Sunday, 29 April 2012


Saturday. A wet weekend ahead.

I am baking a sourdough with my own recipe. When I say my own recipe, I have to acknowledge Mick Hartley, Daniel Stevens and Emmanuel Hadjiandreou because their three books are my inspiration.


30g Millet flakes
30g Rye flakes
30g Barley flakes
110g boiling water

200g Doves Farm Malthouse flour
250g Water
100g Starter

550g Sponge
200g Doves Farm Malthouse flour
8g Salt
200g Soaker
A glug of a nice rapeseed oil

Thursday evening I took my starter out of the fridge. My starter is a bit of a mongrel as I feed it white, wholemeal and rye usually dependent on what loaf I intend to bake next (but occasionally on what ever flour is to hand - that's not good is it? Bad baker. I place a good dollop (a big spoonful) into a bowl and add half a cup of white bread flour and half a cup of water. I placed a shower cap over the bowl and left it overnight. In the morning I added a cup of white flour and a cup of water to the bubbling bowl and whisk it up.

Friday night, before bed, I make the soaker. I got this idea from Bethesdabasics where Mick gives recipes for several soakers. I have used the seeds soaker before and there's a recipe for a multigrain loaf using millet, bulgar, oats and polenta, but I choose a combination  of millet, rye and barley flakes because they are to hand and I am curious as to the effect they will have on a malthouse flour sourdough  I have made on a number of occasions. I then make the sponge. I learned this method from the River Cottage Bread Handbook and I often adapt other recipes to incorporate a sponge as I find it reliable. Shower cap on, I leave the bowl overnight.

Saturday. This morning got up about 8 a.m. and added the remaining ingredients, using a scaper to bring the dough together and then I leave it 10 minutes and make some decent coffee and go back to bed. 10 minutes stretches to 30 (well its the weekend) I get up again and and kneed the dough for 30 seconds and then cover. When I first bought a book on sourdough (The handmade loaf) I was intimidated by the length of the instructions... kneed for 10 seconds... leave for 10 minutes... etc but now I realise that there is much more flexibility in how you develop the dough. Stevens likes to kneed the dough in the traditional way for 10-15 minutes and I must admit I often do this because, well, its fun. But the no kneed books with their short periods of folds, 10 minute rests repeated 4-5 times are just as effective and can be done whilst pottering about doing other things. I then leave it for an hour and then stretch and fold the dough as outlined in most of the books above. I then do this two or three times more on the hour. Today I fold and stretch the dough at half past nine and ten and by half past eleven the dough it smooth and stretchy. I shape it and place it in a round cane banneton well dusted with rye flour. We go to the pub for lunch and when I come back the dough has risen well. It has had in total about three hours to rise but the kitchen is only about 19C.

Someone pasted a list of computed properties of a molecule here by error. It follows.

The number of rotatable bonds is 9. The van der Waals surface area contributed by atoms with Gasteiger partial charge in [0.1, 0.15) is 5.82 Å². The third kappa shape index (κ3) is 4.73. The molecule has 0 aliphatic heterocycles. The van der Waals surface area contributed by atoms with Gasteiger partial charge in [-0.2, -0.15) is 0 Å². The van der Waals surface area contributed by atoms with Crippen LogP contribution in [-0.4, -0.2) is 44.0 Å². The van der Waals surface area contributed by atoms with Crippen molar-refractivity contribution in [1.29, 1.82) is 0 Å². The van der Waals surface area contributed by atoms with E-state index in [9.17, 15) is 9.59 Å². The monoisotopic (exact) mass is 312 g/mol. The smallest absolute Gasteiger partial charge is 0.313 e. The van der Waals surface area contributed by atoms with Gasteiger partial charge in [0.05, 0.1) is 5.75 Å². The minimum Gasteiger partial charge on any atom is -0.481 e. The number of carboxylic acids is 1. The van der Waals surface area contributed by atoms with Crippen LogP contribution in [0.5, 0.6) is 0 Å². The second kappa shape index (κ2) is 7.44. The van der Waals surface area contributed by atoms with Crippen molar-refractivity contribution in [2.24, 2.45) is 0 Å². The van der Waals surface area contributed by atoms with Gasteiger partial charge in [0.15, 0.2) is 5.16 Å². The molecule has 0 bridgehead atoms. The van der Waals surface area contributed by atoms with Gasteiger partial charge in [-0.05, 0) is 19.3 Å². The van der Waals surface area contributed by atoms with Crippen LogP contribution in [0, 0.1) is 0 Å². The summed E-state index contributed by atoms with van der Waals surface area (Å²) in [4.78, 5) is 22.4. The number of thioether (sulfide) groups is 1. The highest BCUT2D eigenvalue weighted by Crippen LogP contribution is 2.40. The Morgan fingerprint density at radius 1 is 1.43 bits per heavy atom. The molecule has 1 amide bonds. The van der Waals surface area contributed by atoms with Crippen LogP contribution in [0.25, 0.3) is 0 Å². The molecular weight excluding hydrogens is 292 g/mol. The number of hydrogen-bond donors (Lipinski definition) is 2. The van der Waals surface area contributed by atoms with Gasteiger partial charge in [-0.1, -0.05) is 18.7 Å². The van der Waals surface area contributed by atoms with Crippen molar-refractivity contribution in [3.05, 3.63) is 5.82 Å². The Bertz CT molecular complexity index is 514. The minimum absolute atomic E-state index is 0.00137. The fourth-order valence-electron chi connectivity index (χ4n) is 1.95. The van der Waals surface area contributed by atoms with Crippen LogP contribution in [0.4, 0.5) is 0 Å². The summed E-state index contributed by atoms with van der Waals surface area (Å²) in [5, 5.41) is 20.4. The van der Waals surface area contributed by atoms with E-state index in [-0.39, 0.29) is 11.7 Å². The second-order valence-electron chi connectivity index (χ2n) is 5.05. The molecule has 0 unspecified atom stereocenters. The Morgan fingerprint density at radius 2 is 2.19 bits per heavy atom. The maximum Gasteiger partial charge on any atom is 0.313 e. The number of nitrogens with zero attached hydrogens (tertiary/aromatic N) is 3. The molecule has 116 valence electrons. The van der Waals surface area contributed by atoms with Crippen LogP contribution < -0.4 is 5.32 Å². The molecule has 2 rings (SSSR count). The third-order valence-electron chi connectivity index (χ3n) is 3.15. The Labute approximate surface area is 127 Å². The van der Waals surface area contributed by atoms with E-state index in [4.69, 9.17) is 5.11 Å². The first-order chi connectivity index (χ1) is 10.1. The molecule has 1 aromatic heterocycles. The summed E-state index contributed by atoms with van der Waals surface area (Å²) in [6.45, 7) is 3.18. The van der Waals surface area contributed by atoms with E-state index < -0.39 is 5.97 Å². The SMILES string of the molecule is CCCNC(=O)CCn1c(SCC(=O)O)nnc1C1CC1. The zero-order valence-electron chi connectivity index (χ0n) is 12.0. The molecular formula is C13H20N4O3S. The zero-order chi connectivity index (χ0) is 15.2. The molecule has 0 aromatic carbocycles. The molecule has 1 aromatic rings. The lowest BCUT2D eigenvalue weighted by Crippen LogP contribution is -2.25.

The razor blade slashes the bread nicely

I use a heavy duty baking tray which has been heating up in the oven. The oven is on its highest which may be around 220C but my oven thermometer is broken. I spray the oven and pour some boiling water into a tray at the bottom. After 10 minutes I turn the oven down to 200C - well, 200C on the dial, and give the loaf another 35 minutes.

Pleased with the results. Tasty loaf with a nice texture.

No comments:

Post a Comment